Robinson Crusoe is not content with his life in England. He is bored and wants to see more of the world. His curiosity convinces him to leave his homeland and travel abroad.
Without telling his parents, young Robinson sets off on a voyage of discovery. During the years that follow he learns much, not just about the world, but about himself as well. Following disaster at sea on more than one occasion, Robinson toys with the idea of settling down. However, his adventurous character gets the better of him and he boards ship once again.
This time, though, a calamitous shipwreck wipes out the whole of the crew and leaves Crusoe alone on a seemingly deserted island.
How is it possible for one man to survive in such a situation? Will he manage to leave or be forced to remain on the island?
About the Author
Daniel Defoe was the author of "Moll Flanders "and "Robinson Crusoe".
Dan Johnson is an experienced and integrity driven Environmental, Health & Safety (EHS) professional with accomplishments and success on a national level since 1994. A skillful designer of EHS programs, Dan has effectively executed those programs within a wide range of industries. He has expertise in changing the work environment through behavior based safety, while maintaining productivity. Dan has aided numerous companies ensuring their compliance, using his extensive knowledge working with multiple jurisdictions including: OSHA, DOL, DOT, EPA, USACE and some State and Local municipalities. Dan is authorized by the U.S. Department of Labor to train the OSHA 30 hour and OSHA 10 hour courses for both Construction and General Industry. He is also a CPR, First Aid and AED instructor and instructor trainer with over 14 years of training experience. Dan is the owner of Mile High Compliance (www.milehighcompliance.com), a company dedicated to providing high quality web-based OSHA, DOT, Energy, Health & Safety and Human Resource compliance training.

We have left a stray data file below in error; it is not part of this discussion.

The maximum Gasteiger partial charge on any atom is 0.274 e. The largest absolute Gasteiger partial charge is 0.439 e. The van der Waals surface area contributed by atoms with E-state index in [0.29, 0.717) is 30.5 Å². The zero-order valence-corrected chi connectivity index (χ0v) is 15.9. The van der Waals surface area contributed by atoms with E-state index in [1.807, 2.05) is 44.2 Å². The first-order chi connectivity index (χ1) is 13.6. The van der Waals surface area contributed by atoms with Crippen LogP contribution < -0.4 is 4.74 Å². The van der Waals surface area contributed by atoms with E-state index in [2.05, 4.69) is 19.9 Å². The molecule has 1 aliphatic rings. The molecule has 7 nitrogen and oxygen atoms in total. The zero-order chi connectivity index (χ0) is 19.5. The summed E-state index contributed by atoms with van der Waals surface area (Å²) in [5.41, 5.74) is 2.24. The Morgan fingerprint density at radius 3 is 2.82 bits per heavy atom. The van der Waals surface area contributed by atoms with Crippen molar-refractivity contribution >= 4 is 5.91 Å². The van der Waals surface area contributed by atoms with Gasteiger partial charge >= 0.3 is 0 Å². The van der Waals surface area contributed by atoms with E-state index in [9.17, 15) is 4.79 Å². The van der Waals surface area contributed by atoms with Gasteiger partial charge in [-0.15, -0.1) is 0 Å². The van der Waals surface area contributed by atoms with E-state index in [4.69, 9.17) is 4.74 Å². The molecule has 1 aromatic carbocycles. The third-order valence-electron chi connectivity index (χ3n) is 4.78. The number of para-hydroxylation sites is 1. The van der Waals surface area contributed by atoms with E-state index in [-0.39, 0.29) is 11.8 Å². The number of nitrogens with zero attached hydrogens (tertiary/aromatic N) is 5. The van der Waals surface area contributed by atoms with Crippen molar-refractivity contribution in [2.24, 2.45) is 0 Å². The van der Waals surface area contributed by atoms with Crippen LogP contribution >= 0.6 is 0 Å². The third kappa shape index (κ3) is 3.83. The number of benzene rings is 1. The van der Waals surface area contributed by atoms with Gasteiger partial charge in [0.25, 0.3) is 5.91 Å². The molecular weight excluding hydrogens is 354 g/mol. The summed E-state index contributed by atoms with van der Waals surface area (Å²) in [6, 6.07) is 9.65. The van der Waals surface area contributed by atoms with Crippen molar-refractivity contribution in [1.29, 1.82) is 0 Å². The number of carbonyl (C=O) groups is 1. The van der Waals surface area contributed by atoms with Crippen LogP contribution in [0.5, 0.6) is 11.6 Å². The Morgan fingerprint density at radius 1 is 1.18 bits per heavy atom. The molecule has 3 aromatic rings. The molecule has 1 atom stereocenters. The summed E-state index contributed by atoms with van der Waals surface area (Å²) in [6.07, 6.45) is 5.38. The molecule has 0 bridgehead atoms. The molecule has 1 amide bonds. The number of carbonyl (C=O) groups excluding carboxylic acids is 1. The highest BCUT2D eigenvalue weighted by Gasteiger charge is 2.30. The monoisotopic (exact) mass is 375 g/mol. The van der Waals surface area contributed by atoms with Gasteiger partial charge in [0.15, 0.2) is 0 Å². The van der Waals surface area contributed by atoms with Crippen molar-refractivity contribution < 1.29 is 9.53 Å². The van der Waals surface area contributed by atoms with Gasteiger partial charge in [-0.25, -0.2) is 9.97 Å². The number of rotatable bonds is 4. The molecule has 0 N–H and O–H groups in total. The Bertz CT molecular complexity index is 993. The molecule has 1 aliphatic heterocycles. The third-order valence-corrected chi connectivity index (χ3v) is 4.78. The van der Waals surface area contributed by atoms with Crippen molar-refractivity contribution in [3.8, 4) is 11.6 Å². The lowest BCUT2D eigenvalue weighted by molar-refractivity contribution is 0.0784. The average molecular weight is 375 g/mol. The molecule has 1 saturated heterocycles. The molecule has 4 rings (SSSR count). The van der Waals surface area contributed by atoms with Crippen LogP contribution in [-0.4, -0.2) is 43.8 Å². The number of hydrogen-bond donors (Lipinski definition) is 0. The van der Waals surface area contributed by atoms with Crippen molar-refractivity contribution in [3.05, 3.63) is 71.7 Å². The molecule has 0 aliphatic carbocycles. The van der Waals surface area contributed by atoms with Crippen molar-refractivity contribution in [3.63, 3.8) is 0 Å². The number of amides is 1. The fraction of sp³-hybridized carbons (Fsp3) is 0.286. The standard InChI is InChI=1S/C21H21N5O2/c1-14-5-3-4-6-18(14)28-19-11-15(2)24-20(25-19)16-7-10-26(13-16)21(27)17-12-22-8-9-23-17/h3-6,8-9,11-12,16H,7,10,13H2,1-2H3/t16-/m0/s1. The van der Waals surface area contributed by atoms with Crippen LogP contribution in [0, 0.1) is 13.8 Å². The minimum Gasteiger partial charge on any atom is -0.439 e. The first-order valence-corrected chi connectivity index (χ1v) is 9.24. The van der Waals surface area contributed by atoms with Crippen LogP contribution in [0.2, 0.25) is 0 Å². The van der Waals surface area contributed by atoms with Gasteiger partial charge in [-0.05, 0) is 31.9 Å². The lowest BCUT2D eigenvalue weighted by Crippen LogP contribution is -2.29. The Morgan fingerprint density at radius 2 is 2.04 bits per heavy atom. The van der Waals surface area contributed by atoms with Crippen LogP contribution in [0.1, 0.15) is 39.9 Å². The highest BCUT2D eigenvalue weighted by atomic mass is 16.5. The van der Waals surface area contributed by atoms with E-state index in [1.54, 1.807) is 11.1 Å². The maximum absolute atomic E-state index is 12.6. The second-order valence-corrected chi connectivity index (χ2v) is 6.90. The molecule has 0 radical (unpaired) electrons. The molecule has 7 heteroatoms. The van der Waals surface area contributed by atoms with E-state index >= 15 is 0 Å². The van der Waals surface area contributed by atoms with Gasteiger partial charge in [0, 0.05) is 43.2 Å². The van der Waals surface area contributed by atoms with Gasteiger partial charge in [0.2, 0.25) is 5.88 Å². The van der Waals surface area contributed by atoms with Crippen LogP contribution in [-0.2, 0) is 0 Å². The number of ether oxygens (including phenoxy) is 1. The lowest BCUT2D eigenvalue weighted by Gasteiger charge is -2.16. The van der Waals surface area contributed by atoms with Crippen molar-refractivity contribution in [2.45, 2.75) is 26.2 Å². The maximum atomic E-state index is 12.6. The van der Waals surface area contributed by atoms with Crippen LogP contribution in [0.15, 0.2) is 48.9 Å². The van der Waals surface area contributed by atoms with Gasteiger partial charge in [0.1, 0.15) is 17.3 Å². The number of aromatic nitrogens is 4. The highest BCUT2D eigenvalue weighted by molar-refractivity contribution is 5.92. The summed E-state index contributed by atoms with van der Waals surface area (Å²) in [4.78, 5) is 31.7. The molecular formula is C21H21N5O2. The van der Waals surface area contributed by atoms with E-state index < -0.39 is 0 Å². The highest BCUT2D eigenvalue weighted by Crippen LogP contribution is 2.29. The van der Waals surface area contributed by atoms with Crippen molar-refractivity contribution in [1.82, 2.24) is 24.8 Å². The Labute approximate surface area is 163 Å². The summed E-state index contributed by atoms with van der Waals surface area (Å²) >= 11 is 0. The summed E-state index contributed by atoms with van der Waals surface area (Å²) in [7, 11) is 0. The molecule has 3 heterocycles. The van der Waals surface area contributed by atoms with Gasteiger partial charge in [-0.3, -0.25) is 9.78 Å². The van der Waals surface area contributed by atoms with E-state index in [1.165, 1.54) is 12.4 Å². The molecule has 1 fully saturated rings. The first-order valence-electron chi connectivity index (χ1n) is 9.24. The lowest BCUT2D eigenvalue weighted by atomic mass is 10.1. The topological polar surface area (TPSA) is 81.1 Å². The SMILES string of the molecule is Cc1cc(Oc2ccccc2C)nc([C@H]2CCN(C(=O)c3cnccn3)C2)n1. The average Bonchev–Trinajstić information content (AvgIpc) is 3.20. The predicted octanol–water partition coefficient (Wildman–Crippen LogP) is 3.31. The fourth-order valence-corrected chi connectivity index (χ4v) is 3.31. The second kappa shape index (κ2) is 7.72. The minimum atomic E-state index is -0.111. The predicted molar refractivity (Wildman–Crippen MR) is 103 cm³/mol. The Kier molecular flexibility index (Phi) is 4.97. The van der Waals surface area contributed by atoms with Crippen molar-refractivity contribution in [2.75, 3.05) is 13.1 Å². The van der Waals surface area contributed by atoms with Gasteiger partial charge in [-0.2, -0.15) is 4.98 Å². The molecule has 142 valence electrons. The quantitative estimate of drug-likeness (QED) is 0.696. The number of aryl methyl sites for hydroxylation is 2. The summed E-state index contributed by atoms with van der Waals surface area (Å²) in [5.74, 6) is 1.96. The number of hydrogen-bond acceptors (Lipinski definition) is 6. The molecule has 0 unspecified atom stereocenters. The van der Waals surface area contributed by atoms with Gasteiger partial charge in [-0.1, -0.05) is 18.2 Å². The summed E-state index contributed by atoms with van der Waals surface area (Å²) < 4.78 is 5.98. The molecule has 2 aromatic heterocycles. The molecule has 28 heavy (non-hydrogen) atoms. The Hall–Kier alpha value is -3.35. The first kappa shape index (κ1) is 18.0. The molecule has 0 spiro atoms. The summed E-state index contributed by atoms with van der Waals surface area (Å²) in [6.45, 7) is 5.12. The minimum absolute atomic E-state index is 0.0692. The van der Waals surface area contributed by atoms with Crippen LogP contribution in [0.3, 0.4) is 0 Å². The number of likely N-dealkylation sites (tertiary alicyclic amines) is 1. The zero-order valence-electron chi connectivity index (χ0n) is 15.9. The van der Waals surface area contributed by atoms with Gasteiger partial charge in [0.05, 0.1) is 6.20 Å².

"I highly recommend Campfire’s comics. They do what they are intended to do and do it in a way that excites kids about classic literature."
— Chris Wilson, The Graphic Classroom (a resource for teachers and librarians)